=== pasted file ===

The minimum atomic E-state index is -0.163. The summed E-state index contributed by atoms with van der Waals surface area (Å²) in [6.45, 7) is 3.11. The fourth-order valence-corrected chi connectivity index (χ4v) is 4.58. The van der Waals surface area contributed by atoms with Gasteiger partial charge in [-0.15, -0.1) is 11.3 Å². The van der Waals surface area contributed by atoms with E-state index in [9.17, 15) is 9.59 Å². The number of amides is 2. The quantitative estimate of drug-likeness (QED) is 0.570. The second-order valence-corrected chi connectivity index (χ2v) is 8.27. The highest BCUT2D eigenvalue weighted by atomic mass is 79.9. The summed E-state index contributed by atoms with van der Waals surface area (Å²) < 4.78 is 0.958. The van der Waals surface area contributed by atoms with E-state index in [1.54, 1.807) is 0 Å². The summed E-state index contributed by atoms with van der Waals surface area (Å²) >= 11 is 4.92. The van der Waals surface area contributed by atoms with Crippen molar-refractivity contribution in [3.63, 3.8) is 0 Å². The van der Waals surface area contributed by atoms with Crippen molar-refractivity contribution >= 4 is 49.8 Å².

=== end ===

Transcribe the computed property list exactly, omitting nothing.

The minimum atomic E-state index is -0.163. The summed E-state index contributed by atoms with van der Waals surface area (Å²) in [6.45, 7) is 3.11. The fourth-order valence-corrected chi connectivity index (χ4v) is 4.58. The van der Waals surface area contributed by atoms with Gasteiger partial charge in [-0.15, -0.1) is 11.3 Å². The van der Waals surface area contributed by atoms with E-state index in [9.17, 15) is 9.59 Å². The number of amides is 2. The quantitative estimate of drug-likeness (QED) is 0.570. The second-order valence-corrected chi connectivity index (χ2v) is 8.27. The highest BCUT2D eigenvalue weighted by atomic mass is 79.9. The summed E-state index contributed by atoms with van der Waals surface area (Å²) < 4.78 is 0.958. The van der Waals surface area contributed by atoms with E-state index in [1.54, 1.807) is 0 Å². The summed E-state index contributed by atoms with van der Waals surface area (Å²) >= 11 is 4.92. The van der Waals surface area contributed by atoms with Crippen molar-refractivity contribution in [3.63, 3.8) is 0 Å². The van der Waals surface area contributed by atoms with Crippen molar-refractivity contribution >= 4 is 49.8 Å².